We chatted with fellow digital nomad, Jordan Caroll, to find out more about the impact that the nomadic lifestyle has had on his personal development over the years.
First off, What is the best part about your lifestyle?
Being able to use proximity to my advantage. Because I can choose, intentionally, where I want to be in the world. I can follow my intention at that time. If I want to learn Spanish I can move to Medellin. If I want to be near a beach I can spend time in Bali. If I want to spend time with a friend in Florida I can leverage the freedom of proximity to achieve my goals. Since these goals are dynamic and changing constantly, I can adjust my compass so my environment reflects my ambition. It’s incredibly powerful.
Which place has had the greatest impact on your personal development and why?
Medellin, for sure. I’m convinced that in some alternate, the parallel and undefined universe, I am Latino. Having spent the past 6 months in South America, visiting countries like Peru, Chile, and Colombia, I’ve never felt so deeply embraced by a culture. The people, food, and lifestyle, what’s not to love?
Speaking of people, they are what makes or breaks a place. I’ve been fortunate to meet locals that possess such warmth and excitement to share their beautiful cities and countries. It inspired me to finally learn Spanish, and although I still have a long way to go, it was enough to help me break down barriers that I had somewhat unconsciously built for myself. My time in South America has taught me so much. I think more than anything I return to the US for the first time in a half year with a greater sense of humility. There’s so much perspective to take from other cultures. I often find myself nowadays realizing how insignificant my problems really are.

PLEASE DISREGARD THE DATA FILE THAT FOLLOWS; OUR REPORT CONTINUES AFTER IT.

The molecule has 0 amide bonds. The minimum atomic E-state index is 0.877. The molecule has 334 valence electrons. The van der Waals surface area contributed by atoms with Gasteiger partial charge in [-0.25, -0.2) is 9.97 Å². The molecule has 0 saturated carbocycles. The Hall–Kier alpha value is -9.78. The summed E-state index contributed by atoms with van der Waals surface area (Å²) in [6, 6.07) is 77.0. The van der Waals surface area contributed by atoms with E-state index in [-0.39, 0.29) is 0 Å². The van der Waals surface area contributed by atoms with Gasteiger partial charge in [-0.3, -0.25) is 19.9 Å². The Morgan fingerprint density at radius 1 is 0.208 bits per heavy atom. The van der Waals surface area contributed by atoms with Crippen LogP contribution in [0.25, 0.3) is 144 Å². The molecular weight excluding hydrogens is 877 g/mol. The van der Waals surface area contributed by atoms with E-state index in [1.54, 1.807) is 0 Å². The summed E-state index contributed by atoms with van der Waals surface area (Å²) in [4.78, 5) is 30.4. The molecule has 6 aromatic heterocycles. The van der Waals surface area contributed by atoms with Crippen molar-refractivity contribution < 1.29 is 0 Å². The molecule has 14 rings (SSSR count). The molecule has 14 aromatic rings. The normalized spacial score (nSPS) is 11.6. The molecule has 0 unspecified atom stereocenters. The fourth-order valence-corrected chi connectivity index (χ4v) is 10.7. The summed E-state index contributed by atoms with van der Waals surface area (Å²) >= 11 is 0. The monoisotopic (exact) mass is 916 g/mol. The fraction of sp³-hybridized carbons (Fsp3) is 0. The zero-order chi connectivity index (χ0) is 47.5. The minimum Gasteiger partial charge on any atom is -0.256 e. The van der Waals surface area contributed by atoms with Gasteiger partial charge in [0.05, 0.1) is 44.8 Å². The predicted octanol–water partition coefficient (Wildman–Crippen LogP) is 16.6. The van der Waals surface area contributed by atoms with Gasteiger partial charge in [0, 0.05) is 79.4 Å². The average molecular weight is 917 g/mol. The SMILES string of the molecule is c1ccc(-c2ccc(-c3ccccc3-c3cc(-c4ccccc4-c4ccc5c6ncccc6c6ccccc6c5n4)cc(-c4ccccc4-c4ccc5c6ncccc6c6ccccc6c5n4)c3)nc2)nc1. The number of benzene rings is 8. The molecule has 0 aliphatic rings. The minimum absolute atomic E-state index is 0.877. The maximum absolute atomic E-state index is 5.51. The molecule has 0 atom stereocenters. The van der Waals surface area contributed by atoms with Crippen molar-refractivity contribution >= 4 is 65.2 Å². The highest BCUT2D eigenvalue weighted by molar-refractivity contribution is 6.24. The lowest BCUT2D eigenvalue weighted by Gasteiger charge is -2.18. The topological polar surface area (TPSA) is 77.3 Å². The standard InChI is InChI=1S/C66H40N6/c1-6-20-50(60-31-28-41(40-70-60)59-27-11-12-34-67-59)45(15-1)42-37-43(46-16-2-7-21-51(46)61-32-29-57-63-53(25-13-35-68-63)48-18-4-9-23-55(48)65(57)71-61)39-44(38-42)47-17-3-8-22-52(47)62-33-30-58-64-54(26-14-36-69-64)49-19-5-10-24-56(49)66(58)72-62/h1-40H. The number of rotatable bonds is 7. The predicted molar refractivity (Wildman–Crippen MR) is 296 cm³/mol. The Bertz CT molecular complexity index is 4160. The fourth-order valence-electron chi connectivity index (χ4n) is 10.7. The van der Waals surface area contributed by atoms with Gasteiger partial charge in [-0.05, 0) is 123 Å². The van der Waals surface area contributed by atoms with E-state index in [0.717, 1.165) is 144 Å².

What is your best individual traveling memory as it pertains to your personal growth?
It would have to be running my first marathon when I was in Prague. I hated running for the longest time. Eventually, I adopted it as a way for me to explore the cities I was visiting and it became a source of meditation for me.
With the nomadic lifestyle comes the expectation that you need to step out of your comfort zone. Do you have an example of this and how it helped you grow?
I was on a boat in the Caribbean (off the island of San Andrés) for a fun event recently. I speak some Spanish but it’s still very difficult for me, especially in chaotic situations like this one, with 100 passengers having a good time and partying. Unbeknownst to me, I was entered into a dance competition. I ended up making a fool out of myself, not only because of my silly dance moves but also because I didn’t know what the announcer was saying (he spoke Creole and really fast Spanish). But you know what? I won the competition, giving the Colombian girl whom I was dating at the time a serious laugh. Moments later I sat down to take a break. I looked up at the stars, over the ocean, and then saw the smiling faces of both friends and strangers having a great time. I thought to myself: “you just won a dance contest on a boat in the middle of the Caribbean ocean with a Colombian girl that you are dating and an entire ship of people that don’t speak English”. If you would have told me that a few years
ago, I might not have believed you. But I loved it, and it’s always a reminder to never take myself too seriously.
*This interview was initially conducted in 2019 and has since been edited.